Ghanaians or Africans for that matter appreciate visits very much and handshaking or greetings are more frequent on visits than on any other occasion. I remember when I was little boy and it was announced that President Bill Clinton was visiting Ghana, the school children nearby were all made to line up from the Airport to the Castle on the d-day. We waved our little flags when he finally arrived and he himself admitted that he had never seen such warm affection. Ghanaians have no objections to unannounced visits. In fact the test of a true and sincere friendship is seen in unannounced visits especially at odd times. People sometimes ask their partners to sleep in the hall in order to make way for a friend who had turn up unexpectedly in mid-night.

So far I have been serving the reader with snacks and juices, I will now turn my attention to the main meal – the object of the discussion – the question of why not the left hand?

We associate filth, disrespect, shame, disgrace, vice and all the negative things you could think of to the left hand. Moreover, the emphasis placed on the use of the right hand is not peculiar to African Culture. People all over the world intuitively use the right hand perhaps because it has a slightly anatomical advantage or for some other reason. If you are having a conversation with someone and you sense that he has been entirely honest or realistic, you say to him, ‘you are right’. However if you feel that he has been entirely dishonest or that he is trying to manipulate you, ‘you say he has a sinister motive.’ The word sinister is of Latin origin and it means ‘left’. A good Christian who obeys all the commandments and lives a Christ-like lifestyle is said to righteous. In ancient Catholic books of liturgy, the priest is advised to ascent the altar by taking the first step with his right leg and Christ himself said that after his crucifixion he will rise and ascend into heaven and sit on the right hand side of God, the Father. I hope by now the reader gets the bigger picture and sees where we Africans branched off.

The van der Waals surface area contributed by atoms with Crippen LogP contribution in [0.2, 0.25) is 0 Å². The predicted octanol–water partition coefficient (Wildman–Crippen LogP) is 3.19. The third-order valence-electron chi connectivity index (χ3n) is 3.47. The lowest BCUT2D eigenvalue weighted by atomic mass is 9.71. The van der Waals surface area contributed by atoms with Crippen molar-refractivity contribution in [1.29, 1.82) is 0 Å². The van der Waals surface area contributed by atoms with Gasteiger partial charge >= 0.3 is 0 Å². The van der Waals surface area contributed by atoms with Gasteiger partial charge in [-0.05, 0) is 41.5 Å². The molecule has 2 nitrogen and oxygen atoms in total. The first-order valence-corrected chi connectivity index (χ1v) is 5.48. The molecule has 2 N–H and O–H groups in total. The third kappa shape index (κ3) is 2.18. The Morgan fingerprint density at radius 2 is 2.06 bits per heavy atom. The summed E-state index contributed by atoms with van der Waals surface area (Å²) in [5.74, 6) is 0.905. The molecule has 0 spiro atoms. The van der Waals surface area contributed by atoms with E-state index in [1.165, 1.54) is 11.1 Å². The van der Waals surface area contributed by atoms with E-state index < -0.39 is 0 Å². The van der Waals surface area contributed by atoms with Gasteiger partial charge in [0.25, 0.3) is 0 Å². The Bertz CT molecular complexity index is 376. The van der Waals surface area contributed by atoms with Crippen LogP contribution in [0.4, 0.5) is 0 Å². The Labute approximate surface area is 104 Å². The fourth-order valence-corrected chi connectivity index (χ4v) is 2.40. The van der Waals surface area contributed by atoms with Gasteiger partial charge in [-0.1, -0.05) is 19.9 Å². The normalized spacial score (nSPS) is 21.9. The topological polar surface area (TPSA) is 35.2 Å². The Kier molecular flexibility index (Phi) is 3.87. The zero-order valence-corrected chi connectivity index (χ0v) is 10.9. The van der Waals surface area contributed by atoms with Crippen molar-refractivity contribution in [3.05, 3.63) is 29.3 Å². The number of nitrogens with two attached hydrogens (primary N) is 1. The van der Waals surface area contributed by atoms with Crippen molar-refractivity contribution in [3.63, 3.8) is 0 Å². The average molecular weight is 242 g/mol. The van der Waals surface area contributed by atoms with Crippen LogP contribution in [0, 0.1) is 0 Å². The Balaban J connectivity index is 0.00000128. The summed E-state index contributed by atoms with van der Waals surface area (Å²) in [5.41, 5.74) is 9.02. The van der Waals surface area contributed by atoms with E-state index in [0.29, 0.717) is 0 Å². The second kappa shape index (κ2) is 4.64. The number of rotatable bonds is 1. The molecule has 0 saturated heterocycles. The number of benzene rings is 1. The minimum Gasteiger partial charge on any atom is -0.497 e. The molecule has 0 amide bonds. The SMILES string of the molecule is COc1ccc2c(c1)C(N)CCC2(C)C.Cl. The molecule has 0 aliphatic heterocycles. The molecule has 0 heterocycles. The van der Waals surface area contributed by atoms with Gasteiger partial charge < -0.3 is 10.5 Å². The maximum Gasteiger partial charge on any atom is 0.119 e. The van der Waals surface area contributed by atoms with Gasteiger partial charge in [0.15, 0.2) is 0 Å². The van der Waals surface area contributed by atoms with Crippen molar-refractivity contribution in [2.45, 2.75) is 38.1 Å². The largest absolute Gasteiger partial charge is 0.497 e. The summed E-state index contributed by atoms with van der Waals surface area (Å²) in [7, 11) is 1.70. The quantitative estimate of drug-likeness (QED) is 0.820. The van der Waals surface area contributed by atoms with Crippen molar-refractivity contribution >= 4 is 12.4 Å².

Needless to say, if you ever travel to Africa, there is no need to be nervous about prescribed modes of greetings. Nobody will lynch you. These days Africa is changing rapidly, and is also increasingly being ‘Americanized’ so city dwellers or ‘the western educated’ usually don’t spent much time on elaborate greetings except during special occasions. When you meet people, a ‘hi’ or ‘hello’ (with a smile) is usually enough and don’t hesitate to ask the right people if you are not sure about something. I heard so many years ago, of the most incredible story of an anthropologist who came to Africa and saw a few unscrupulous Africans eating mangoes on a tree. Astonished, he quickly took out his diary and wrote that Africans live in family groups on mango trees.